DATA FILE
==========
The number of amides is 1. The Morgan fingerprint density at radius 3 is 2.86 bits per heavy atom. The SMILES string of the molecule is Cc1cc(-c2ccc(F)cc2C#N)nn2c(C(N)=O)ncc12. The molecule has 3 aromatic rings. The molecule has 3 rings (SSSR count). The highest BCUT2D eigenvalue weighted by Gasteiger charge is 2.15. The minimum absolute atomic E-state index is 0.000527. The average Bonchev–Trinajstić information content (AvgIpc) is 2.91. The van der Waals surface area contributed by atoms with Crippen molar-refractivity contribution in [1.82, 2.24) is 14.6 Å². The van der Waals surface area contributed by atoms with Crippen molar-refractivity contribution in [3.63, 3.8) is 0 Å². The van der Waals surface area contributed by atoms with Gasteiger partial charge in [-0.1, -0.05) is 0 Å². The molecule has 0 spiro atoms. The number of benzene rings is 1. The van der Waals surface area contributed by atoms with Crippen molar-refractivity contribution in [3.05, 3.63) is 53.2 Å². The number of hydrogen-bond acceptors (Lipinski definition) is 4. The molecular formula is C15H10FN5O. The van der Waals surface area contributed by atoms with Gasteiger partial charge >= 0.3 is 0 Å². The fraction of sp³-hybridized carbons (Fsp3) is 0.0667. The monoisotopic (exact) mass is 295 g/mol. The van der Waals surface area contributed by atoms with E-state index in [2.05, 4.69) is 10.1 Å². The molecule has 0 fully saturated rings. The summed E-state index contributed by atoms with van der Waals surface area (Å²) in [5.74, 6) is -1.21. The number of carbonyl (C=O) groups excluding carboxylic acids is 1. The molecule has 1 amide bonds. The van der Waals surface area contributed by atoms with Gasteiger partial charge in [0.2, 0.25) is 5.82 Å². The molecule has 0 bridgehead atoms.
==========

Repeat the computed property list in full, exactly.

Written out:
The number of amides is 1. The Morgan fingerprint density at radius 3 is 2.86 bits per heavy atom. The SMILES string of the molecule is Cc1cc(-c2ccc(F)cc2C#N)nn2c(C(N)=O)ncc12. The molecule has 3 aromatic rings. The molecule has 3 rings (SSSR count). The highest BCUT2D eigenvalue weighted by Gasteiger charge is 2.15. The minimum absolute atomic E-state index is 0.000527. The average Bonchev–Trinajstić information content (AvgIpc) is 2.91. The van der Waals surface area contributed by atoms with Crippen molar-refractivity contribution in [1.82, 2.24) is 14.6 Å². The van der Waals surface area contributed by atoms with Crippen molar-refractivity contribution in [3.63, 3.8) is 0 Å². The van der Waals surface area contributed by atoms with Gasteiger partial charge in [-0.1, -0.05) is 0 Å². The molecule has 0 spiro atoms. The number of benzene rings is 1. The van der Waals surface area contributed by atoms with Crippen molar-refractivity contribution in [3.05, 3.63) is 53.2 Å². The number of hydrogen-bond acceptors (Lipinski definition) is 4. The molecular formula is C15H10FN5O. The van der Waals surface area contributed by atoms with Gasteiger partial charge >= 0.3 is 0 Å². The fraction of sp³-hybridized carbons (Fsp3) is 0.0667. The monoisotopic (exact) mass is 295 g/mol. The van der Waals surface area contributed by atoms with E-state index in [2.05, 4.69) is 10.1 Å². The molecule has 0 fully saturated rings. The summed E-state index contributed by atoms with van der Waals surface area (Å²) in [5.74, 6) is -1.21. The number of carbonyl (C=O) groups excluding carboxylic acids is 1. The molecule has 1 amide bonds. The van der Waals surface area contributed by atoms with Gasteiger partial charge in [0.2, 0.25) is 5.82 Å². The molecule has 0 bridgehead atoms.